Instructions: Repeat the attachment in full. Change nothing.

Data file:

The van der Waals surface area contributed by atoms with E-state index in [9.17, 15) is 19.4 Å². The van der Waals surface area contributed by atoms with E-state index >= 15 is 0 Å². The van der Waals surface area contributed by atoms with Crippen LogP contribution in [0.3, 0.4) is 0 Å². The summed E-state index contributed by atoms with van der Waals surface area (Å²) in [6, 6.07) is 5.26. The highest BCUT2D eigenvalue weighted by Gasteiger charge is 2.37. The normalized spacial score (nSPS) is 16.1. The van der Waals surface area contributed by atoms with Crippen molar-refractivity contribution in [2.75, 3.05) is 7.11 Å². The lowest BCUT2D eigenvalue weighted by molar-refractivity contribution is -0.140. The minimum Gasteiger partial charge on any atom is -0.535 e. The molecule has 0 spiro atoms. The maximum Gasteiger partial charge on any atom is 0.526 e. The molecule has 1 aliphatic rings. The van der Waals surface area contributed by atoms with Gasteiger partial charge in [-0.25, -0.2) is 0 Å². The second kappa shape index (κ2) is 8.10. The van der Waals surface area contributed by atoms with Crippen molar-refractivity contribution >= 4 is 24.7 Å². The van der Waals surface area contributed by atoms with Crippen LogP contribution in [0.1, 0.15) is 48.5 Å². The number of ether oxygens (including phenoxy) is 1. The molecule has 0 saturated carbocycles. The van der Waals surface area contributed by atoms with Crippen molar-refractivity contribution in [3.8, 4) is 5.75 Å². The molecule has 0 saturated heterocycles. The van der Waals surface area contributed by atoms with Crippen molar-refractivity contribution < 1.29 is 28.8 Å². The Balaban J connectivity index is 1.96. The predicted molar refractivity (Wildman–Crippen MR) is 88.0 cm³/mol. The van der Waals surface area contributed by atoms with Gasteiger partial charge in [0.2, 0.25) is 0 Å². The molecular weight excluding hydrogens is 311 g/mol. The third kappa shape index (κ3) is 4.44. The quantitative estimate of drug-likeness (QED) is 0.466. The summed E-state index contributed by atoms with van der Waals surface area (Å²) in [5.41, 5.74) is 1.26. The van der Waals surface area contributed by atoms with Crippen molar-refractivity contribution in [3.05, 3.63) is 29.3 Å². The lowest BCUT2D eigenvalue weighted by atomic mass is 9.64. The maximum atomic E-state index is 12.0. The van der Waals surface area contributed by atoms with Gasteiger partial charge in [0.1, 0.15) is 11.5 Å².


The van der Waals surface area contributed by atoms with E-state index in [9.17, 15) is 19.4 Å². The van der Waals surface area contributed by atoms with E-state index >= 15 is 0 Å². The van der Waals surface area contributed by atoms with Crippen LogP contribution in [0.3, 0.4) is 0 Å². The summed E-state index contributed by atoms with van der Waals surface area (Å²) in [6, 6.07) is 5.26. The highest BCUT2D eigenvalue weighted by Gasteiger charge is 2.37. The normalized spacial score (nSPS) is 16.1. The van der Waals surface area contributed by atoms with Crippen molar-refractivity contribution in [2.75, 3.05) is 7.11 Å². The lowest BCUT2D eigenvalue weighted by molar-refractivity contribution is -0.140. The minimum Gasteiger partial charge on any atom is -0.535 e. The molecule has 0 spiro atoms. The maximum Gasteiger partial charge on any atom is 0.526 e. The molecule has 1 aliphatic rings. The van der Waals surface area contributed by atoms with Gasteiger partial charge in [-0.25, -0.2) is 0 Å². The second kappa shape index (κ2) is 8.10. The van der Waals surface area contributed by atoms with Crippen molar-refractivity contribution >= 4 is 24.7 Å². The van der Waals surface area contributed by atoms with Crippen LogP contribution in [0.1, 0.15) is 48.5 Å². The number of ether oxygens (including phenoxy) is 1. The molecule has 0 saturated carbocycles. The van der Waals surface area contributed by atoms with Crippen molar-refractivity contribution in [3.8, 4) is 5.75 Å². The molecule has 0 saturated heterocycles. The van der Waals surface area contributed by atoms with Crippen molar-refractivity contribution < 1.29 is 28.8 Å². The Balaban J connectivity index is 1.96. The predicted molar refractivity (Wildman–Crippen MR) is 88.0 cm³/mol. The van der Waals surface area contributed by atoms with Gasteiger partial charge in [0.2, 0.25) is 0 Å². The molecular weight excluding hydrogens is 311 g/mol. The third kappa shape index (κ3) is 4.44. The quantitative estimate of drug-likeness (QED) is 0.466. The summed E-state index contributed by atoms with van der Waals surface area (Å²) in [5.41, 5.74) is 1.26. The van der Waals surface area contributed by atoms with Crippen molar-refractivity contribution in [3.05, 3.63) is 29.3 Å². The lowest BCUT2D eigenvalue weighted by atomic mass is 9.64. The maximum atomic E-state index is 12.0. The van der Waals surface area contributed by atoms with Gasteiger partial charge in [0.1, 0.15) is 11.5 Å².